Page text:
Subject(s)
COVID-19 , Heart Failure , Acute Disease , Aged , Aged, 80 and over , Communicable Disease Control , Female , Heart Failure/epidemiology , Humans , India/epidemiology , Male , Middle Aged , Pandemics , Retrospective Studies , Stroke Volume
6.
Open Forum Infectious Diseases ; 7(SUPPL 1):S167-S168, 2020.
Article in English | EMBASE | ID: covidwho-1185706

ABSTRACT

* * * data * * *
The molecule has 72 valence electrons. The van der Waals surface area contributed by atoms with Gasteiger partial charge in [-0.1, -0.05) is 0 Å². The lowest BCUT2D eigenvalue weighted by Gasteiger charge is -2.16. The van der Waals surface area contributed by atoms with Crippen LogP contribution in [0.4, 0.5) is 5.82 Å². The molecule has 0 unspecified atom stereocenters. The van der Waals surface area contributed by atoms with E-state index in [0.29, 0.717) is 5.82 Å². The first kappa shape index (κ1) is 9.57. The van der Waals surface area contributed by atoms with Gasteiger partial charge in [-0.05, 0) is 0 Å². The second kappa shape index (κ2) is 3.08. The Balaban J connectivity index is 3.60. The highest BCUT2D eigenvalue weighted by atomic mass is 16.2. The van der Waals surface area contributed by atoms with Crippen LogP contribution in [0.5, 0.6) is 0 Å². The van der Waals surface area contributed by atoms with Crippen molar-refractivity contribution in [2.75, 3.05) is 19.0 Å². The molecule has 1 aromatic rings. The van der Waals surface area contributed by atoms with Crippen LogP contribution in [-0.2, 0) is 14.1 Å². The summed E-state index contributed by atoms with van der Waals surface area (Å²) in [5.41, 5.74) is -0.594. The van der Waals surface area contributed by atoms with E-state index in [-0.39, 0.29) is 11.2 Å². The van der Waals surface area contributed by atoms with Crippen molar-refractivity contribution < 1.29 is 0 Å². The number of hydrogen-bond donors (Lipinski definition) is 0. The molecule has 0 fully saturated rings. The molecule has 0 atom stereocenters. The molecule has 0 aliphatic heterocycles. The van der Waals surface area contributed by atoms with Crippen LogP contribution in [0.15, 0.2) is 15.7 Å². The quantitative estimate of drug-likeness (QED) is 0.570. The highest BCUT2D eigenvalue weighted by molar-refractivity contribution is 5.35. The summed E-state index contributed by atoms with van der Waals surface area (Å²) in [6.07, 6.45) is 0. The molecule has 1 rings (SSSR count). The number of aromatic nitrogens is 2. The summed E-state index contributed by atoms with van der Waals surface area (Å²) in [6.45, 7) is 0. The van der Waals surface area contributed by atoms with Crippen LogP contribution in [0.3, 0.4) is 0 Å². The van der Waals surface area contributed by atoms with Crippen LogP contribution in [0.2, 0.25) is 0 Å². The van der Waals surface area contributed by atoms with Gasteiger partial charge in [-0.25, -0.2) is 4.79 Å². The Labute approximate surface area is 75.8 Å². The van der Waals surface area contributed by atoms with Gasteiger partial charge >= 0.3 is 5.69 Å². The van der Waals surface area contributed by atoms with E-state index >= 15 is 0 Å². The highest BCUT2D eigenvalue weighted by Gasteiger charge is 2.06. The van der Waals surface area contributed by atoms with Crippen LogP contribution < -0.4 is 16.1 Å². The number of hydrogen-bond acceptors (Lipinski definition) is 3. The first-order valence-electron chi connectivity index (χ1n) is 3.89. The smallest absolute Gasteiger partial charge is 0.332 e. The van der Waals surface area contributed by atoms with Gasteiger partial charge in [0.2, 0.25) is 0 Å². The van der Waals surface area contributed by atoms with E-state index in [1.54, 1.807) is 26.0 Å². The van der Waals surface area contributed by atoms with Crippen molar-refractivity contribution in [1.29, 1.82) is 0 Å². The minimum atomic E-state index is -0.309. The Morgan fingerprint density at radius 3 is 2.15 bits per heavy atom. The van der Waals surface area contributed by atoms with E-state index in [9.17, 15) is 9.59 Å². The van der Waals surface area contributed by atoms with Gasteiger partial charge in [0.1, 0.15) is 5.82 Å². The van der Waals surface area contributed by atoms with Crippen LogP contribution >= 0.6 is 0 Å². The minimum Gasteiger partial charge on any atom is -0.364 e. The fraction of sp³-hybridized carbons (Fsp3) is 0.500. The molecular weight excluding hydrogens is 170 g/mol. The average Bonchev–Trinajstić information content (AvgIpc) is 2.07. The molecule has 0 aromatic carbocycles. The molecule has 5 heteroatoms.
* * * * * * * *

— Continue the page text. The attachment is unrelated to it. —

Background: Antibiotic therapy has no known benefit against COVID-19, but is often initiated out of concern for concomitant bacterial infection. We sought to determine how common early empiric antibiotic therapy and community-onset bacterial co-infections are in hospitalized patients with COVID-19. Methods: In this multi-center cohort study of hospitalized patients with COVID-19 discharged from 32 Michigan hospitals during the COVID-19 Michigan surge, we describe the use of early empiric antibiotic therapy (within the first two days) and prevalence of community-onset bacterial co-infection. Additionally, we assessed patient and hospital predictors of early empiric antibiotic using poison generalized estimating equation models. Results: Between 3/10/2020 and 5/10/2020, data were collected on 951 COVID-19 PCR positive patients. Patient characteristics are described in Table 1. Nearly two thirds (62.4%, 593/951) of COVID-19 positive patients were prescribed early empiric antibiotic therapy, most of which (66.2%, 393/593) was directed at community-acquired pathogens. Across hospitals, the proportion of COVID-19 patients prescribed early empiric antibiotics varied from 40% to 90% (Figure 1). On multivariable analysis, patients were more likely to receive early empiric antibiotic therapy if they were older (adjusted rate ratio [ARR]: 1.01 [1.00-1.01] per year), required respiratory support (e.g., low flow oxygen, ARR: 1.16 [1.04-1.29]), had signs of a bacterial infection (e.g., lobar infiltrate, ARR: 1.17 [1.02-1.34]), or were admitted to a for-profit hospital (ARR: 1.27 [1.11-1.45]);patients admitted later were less likely to receive empiric antibiotics (April vs. March, ARR: 0.72 [0.62-0.84], Table 2). Community-onset bacterial co-infections were identified in 4.5% (43/951) of COVID-19 positive patients (2.4% [23/951] positive blood culture;1.9% [18/951] positive respiratory culture). Conclusion: Despite low prevalence of community-onset bacterial co-infections, patients hospitalized with COVID-19 often received early empiric antibiotic therapy. Given the potential harms from unnecessary antibiotic use, including additional personal protective equipment to administer antibiotics, judicious antibiotic use is key in hospitalized patients with COVID-19. (Figure Presented).